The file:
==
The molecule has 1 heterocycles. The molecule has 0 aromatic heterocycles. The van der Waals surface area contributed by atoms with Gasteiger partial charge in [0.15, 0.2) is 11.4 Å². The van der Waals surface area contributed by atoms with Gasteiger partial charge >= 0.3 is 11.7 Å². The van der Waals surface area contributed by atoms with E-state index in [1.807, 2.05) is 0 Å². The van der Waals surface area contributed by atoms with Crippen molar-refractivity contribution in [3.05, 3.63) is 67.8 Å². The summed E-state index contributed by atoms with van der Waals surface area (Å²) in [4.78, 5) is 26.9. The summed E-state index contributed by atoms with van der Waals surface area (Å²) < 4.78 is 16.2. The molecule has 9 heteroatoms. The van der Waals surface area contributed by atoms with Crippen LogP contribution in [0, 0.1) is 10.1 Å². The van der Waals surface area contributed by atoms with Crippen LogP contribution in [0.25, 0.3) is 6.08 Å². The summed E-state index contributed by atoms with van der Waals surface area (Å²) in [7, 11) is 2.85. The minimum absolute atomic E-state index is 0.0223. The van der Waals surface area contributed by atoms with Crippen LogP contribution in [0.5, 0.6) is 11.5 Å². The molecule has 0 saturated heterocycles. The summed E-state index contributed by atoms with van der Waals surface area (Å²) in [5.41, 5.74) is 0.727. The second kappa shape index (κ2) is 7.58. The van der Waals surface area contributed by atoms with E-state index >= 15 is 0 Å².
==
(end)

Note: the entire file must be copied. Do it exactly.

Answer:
The molecule has 1 heterocycles. The molecule has 0 aromatic heterocycles. The van der Waals surface area contributed by atoms with Gasteiger partial charge in [0.15, 0.2) is 11.4 Å². The van der Waals surface area contributed by atoms with Gasteiger partial charge >= 0.3 is 11.7 Å². The van der Waals surface area contributed by atoms with E-state index in [1.807, 2.05) is 0 Å². The van der Waals surface area contributed by atoms with Crippen molar-refractivity contribution in [3.05, 3.63) is 67.8 Å². The summed E-state index contributed by atoms with van der Waals surface area (Å²) in [4.78, 5) is 26.9. The summed E-state index contributed by atoms with van der Waals surface area (Å²) < 4.78 is 16.2. The molecule has 9 heteroatoms. The van der Waals surface area contributed by atoms with Crippen LogP contribution in [0, 0.1) is 10.1 Å². The van der Waals surface area contributed by atoms with Crippen LogP contribution in [0.25, 0.3) is 6.08 Å². The summed E-state index contributed by atoms with van der Waals surface area (Å²) in [7, 11) is 2.85. The minimum absolute atomic E-state index is 0.0223. The van der Waals surface area contributed by atoms with Crippen LogP contribution in [0.5, 0.6) is 11.5 Å². The molecule has 0 saturated heterocycles. The summed E-state index contributed by atoms with van der Waals surface area (Å²) in [5.41, 5.74) is 0.727. The second kappa shape index (κ2) is 7.58. The van der Waals surface area contributed by atoms with E-state index >= 15 is 0 Å².